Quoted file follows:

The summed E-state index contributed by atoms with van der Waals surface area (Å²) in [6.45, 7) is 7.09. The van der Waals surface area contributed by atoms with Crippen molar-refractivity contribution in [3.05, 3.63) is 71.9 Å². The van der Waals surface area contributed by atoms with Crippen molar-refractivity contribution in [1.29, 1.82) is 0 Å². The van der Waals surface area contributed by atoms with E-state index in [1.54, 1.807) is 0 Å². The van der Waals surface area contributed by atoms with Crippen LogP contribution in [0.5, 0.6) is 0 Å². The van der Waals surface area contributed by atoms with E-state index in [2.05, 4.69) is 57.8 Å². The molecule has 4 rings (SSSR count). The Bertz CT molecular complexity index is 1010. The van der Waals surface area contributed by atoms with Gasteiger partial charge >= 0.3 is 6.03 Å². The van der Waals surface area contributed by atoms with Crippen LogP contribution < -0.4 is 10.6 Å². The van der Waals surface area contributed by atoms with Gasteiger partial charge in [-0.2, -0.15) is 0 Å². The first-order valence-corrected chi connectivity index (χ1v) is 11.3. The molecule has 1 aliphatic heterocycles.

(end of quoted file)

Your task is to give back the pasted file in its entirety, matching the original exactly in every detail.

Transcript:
The summed E-state index contributed by atoms with van der Waals surface area (Å²) in [6.45, 7) is 7.09. The van der Waals surface area contributed by atoms with Crippen molar-refractivity contribution in [3.05, 3.63) is 71.9 Å². The van der Waals surface area contributed by atoms with Crippen molar-refractivity contribution in [1.29, 1.82) is 0 Å². The van der Waals surface area contributed by atoms with E-state index in [1.54, 1.807) is 0 Å². The van der Waals surface area contributed by atoms with Crippen LogP contribution in [0.5, 0.6) is 0 Å². The van der Waals surface area contributed by atoms with E-state index in [2.05, 4.69) is 57.8 Å². The molecule has 4 rings (SSSR count). The Bertz CT molecular complexity index is 1010. The van der Waals surface area contributed by atoms with Gasteiger partial charge >= 0.3 is 6.03 Å². The van der Waals surface area contributed by atoms with Crippen LogP contribution < -0.4 is 10.6 Å². The van der Waals surface area contributed by atoms with Gasteiger partial charge in [-0.2, -0.15) is 0 Å². The first-order valence-corrected chi connectivity index (χ1v) is 11.3. The molecule has 1 aliphatic heterocycles.